Opinion: Zoning Plans That Are Out Of Whack

Photo: Hawaii State Public Library System. Creative commons

Editor’s Note: A version of this column appeared previously in the Amherst Bulletin.

Those of us trying to pay attention to zoning changes being discussed for Amherst are engaged in a game of “whack-a-mole” as proposals morph, but do not solve the problems they are supposed to address. Rather, they promise to supply more undergraduate student housing, degrade neighborhoods, and remove any reason to visit the Amherst business district. 

Since I moved to Amherst 10 years ago, I’ve seen half of the “amenities” that I enjoyed in downtown disappear. I am not expecting Amherst to revert to last century, but we are losing even compared to 2011. The northern end of “downtown” is now a “desert” for residents and visitors. We got Kendrick Place and One East Pleasant Street, with one restaurant and horrendous streetscapes. Now the retail establishments between those two buildings are shutting down. Will infill be other super-sized, super-expensive apartments?

It is ironic to discuss having more housing close to downtown amenities with no plan to preserve and attract the amenities that make Amherst an appealing place to live and visit. All of which begs the question – is there a plan to bring retail establishments to our Town Center? What are Town government’s plans for our General Business (BG) district?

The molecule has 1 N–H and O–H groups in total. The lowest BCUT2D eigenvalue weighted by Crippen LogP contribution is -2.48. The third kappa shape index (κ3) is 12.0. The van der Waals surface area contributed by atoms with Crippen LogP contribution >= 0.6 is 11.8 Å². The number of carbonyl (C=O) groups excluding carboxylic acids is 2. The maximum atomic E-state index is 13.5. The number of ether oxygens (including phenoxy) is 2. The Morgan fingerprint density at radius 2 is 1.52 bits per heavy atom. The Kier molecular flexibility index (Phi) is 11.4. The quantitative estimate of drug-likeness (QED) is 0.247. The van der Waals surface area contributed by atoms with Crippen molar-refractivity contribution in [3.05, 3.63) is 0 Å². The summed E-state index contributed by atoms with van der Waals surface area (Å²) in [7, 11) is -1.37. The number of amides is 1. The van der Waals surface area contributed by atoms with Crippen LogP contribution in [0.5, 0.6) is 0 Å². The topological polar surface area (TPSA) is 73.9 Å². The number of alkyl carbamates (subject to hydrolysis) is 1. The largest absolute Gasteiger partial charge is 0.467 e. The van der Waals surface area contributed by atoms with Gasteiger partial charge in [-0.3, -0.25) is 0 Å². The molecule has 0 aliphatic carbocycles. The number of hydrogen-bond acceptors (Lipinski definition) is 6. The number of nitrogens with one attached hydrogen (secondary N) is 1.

Let’s also consider the evolution of proposals to “unlock” the Limited Business districts (BL), which are intended to provide a transition between downtown and adjacent General Residence (RG) districts. 

A grant-funded, consultant report proposed a “40R overlay” covering the downtown and BL. The MA website describes 40R as facilitating “Smart Growth” to promote affordable housing, mixed use, attractive communities, open space, and community participation in the decision-making process. Who wouldn’t support those ideals? Regretfully, the consultant report incorporated few of these lofty goals — and interviewed no residents in preparing their report. They made presentations to the Planning Board, but how would an average resident know that the agenda item “40R” referred to a discussion to completely revise central Amherst development guidelines?